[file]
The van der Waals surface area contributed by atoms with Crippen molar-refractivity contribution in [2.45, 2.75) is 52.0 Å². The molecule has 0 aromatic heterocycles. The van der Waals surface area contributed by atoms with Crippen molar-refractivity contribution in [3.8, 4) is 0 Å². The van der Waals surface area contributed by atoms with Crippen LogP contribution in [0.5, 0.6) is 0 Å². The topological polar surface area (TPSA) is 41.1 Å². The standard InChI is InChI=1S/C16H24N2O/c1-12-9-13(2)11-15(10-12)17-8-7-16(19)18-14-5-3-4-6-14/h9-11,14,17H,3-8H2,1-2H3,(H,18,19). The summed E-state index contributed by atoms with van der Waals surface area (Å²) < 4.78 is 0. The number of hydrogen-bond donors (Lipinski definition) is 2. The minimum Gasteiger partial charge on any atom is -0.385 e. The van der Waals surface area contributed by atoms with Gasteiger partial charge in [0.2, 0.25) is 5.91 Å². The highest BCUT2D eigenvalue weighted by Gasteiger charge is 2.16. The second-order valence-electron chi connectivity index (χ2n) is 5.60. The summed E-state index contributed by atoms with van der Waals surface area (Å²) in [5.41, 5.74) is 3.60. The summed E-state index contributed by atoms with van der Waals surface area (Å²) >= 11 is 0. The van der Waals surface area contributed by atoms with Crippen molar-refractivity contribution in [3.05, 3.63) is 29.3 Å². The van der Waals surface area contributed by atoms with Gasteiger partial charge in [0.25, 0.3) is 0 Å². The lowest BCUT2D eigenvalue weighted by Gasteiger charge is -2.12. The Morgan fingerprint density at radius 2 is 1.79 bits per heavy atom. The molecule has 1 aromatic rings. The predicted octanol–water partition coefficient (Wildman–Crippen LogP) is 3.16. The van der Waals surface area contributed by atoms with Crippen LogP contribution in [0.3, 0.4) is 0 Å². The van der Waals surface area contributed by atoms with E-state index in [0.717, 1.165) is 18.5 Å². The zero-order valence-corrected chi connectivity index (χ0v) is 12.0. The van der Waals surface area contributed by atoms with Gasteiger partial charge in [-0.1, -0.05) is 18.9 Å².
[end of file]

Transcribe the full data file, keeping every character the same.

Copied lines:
The van der Waals surface area contributed by atoms with Crippen molar-refractivity contribution in [2.45, 2.75) is 52.0 Å². The molecule has 0 aromatic heterocycles. The van der Waals surface area contributed by atoms with Crippen molar-refractivity contribution in [3.8, 4) is 0 Å². The van der Waals surface area contributed by atoms with Crippen LogP contribution in [0.5, 0.6) is 0 Å². The topological polar surface area (TPSA) is 41.1 Å². The standard InChI is InChI=1S/C16H24N2O/c1-12-9-13(2)11-15(10-12)17-8-7-16(19)18-14-5-3-4-6-14/h9-11,14,17H,3-8H2,1-2H3,(H,18,19). The summed E-state index contributed by atoms with van der Waals surface area (Å²) < 4.78 is 0. The number of hydrogen-bond donors (Lipinski definition) is 2. The minimum Gasteiger partial charge on any atom is -0.385 e. The van der Waals surface area contributed by atoms with Gasteiger partial charge in [0.2, 0.25) is 5.91 Å². The highest BCUT2D eigenvalue weighted by Gasteiger charge is 2.16. The second-order valence-electron chi connectivity index (χ2n) is 5.60. The summed E-state index contributed by atoms with van der Waals surface area (Å²) in [5.41, 5.74) is 3.60. The summed E-state index contributed by atoms with van der Waals surface area (Å²) >= 11 is 0. The van der Waals surface area contributed by atoms with Crippen molar-refractivity contribution in [3.05, 3.63) is 29.3 Å². The van der Waals surface area contributed by atoms with Gasteiger partial charge in [0.25, 0.3) is 0 Å². The lowest BCUT2D eigenvalue weighted by Gasteiger charge is -2.12. The Morgan fingerprint density at radius 2 is 1.79 bits per heavy atom. The molecule has 1 aromatic rings. The predicted octanol–water partition coefficient (Wildman–Crippen LogP) is 3.16. The van der Waals surface area contributed by atoms with Crippen LogP contribution in [0.3, 0.4) is 0 Å². The van der Waals surface area contributed by atoms with E-state index in [0.717, 1.165) is 18.5 Å². The zero-order valence-corrected chi connectivity index (χ0v) is 12.0. The van der Waals surface area contributed by atoms with Gasteiger partial charge in [-0.1, -0.05) is 18.9 Å².